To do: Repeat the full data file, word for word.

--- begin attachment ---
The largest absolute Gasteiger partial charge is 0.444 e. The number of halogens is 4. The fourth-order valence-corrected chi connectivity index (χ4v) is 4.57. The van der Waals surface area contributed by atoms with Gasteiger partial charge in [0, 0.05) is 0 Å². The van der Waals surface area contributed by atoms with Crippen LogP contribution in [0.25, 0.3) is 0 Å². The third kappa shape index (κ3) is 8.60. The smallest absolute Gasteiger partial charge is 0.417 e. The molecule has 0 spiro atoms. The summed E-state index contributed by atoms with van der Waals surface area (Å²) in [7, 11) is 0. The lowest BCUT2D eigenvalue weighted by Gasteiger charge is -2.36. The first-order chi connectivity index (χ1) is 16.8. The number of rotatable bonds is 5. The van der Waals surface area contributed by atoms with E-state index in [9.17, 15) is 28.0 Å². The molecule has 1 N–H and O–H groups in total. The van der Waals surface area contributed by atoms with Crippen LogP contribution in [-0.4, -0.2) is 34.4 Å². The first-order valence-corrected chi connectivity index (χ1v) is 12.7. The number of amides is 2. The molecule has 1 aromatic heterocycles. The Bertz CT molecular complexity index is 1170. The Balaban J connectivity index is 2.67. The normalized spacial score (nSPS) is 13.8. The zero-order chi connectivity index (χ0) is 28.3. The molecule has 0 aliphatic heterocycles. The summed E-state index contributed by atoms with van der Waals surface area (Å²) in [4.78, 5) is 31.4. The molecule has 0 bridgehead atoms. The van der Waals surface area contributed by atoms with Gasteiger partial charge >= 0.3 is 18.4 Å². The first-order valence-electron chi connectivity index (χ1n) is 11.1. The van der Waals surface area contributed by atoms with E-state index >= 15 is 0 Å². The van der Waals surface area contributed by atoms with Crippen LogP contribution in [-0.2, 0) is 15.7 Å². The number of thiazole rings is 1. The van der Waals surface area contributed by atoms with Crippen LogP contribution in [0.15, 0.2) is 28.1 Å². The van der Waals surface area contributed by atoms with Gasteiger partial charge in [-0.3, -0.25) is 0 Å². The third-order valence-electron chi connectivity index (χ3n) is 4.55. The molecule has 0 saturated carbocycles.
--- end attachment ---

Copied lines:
The largest absolute Gasteiger partial charge is 0.444 e. The number of halogens is 4. The fourth-order valence-corrected chi connectivity index (χ4v) is 4.57. The van der Waals surface area contributed by atoms with Gasteiger partial charge in [0, 0.05) is 0 Å². The van der Waals surface area contributed by atoms with Crippen LogP contribution in [0.25, 0.3) is 0 Å². The third kappa shape index (κ3) is 8.60. The smallest absolute Gasteiger partial charge is 0.417 e. The molecule has 0 spiro atoms. The summed E-state index contributed by atoms with van der Waals surface area (Å²) in [7, 11) is 0. The lowest BCUT2D eigenvalue weighted by Gasteiger charge is -2.36. The first-order chi connectivity index (χ1) is 16.8. The number of rotatable bonds is 5. The van der Waals surface area contributed by atoms with E-state index in [9.17, 15) is 28.0 Å². The molecule has 1 N–H and O–H groups in total. The van der Waals surface area contributed by atoms with Crippen LogP contribution in [-0.4, -0.2) is 34.4 Å². The first-order valence-corrected chi connectivity index (χ1v) is 12.7. The number of amides is 2. The molecule has 1 aromatic heterocycles. The Bertz CT molecular complexity index is 1170. The Balaban J connectivity index is 2.67. The normalized spacial score (nSPS) is 13.8. The zero-order chi connectivity index (χ0) is 28.3. The molecule has 0 aliphatic heterocycles. The summed E-state index contributed by atoms with van der Waals surface area (Å²) in [4.78, 5) is 31.4. The molecule has 0 bridgehead atoms. The van der Waals surface area contributed by atoms with Gasteiger partial charge >= 0.3 is 18.4 Å². The first-order valence-electron chi connectivity index (χ1n) is 11.1. The van der Waals surface area contributed by atoms with E-state index >= 15 is 0 Å². The van der Waals surface area contributed by atoms with Crippen LogP contribution in [-0.2, 0) is 15.7 Å². The number of thiazole rings is 1. The van der Waals surface area contributed by atoms with Crippen LogP contribution in [0.15, 0.2) is 28.1 Å². The van der Waals surface area contributed by atoms with Gasteiger partial charge in [-0.3, -0.25) is 0 Å². The third-order valence-electron chi connectivity index (χ3n) is 4.55. The molecule has 0 saturated carbocycles.